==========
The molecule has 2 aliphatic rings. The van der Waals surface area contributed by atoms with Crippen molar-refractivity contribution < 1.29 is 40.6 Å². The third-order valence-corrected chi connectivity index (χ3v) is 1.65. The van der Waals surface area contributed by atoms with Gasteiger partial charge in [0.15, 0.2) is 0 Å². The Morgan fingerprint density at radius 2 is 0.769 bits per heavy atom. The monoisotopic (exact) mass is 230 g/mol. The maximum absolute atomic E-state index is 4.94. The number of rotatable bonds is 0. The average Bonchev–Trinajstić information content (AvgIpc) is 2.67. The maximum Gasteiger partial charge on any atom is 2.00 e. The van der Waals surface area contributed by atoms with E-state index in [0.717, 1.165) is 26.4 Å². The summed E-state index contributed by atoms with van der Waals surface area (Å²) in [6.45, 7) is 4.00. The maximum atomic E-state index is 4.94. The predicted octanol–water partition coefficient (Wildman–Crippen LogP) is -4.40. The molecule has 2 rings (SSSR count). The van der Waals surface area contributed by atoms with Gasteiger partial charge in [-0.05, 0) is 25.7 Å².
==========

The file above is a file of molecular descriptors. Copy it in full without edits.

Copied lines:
The molecule has 2 aliphatic rings. The van der Waals surface area contributed by atoms with Crippen molar-refractivity contribution < 1.29 is 40.6 Å². The third-order valence-corrected chi connectivity index (χ3v) is 1.65. The van der Waals surface area contributed by atoms with Gasteiger partial charge in [0.15, 0.2) is 0 Å². The Morgan fingerprint density at radius 2 is 0.769 bits per heavy atom. The monoisotopic (exact) mass is 230 g/mol. The maximum absolute atomic E-state index is 4.94. The number of rotatable bonds is 0. The average Bonchev–Trinajstić information content (AvgIpc) is 2.67. The maximum Gasteiger partial charge on any atom is 2.00 e. The van der Waals surface area contributed by atoms with E-state index in [0.717, 1.165) is 26.4 Å². The summed E-state index contributed by atoms with van der Waals surface area (Å²) in [6.45, 7) is 4.00. The maximum atomic E-state index is 4.94. The predicted octanol–water partition coefficient (Wildman–Crippen LogP) is -4.40. The molecule has 2 rings (SSSR count). The van der Waals surface area contributed by atoms with Gasteiger partial charge in [-0.05, 0) is 25.7 Å².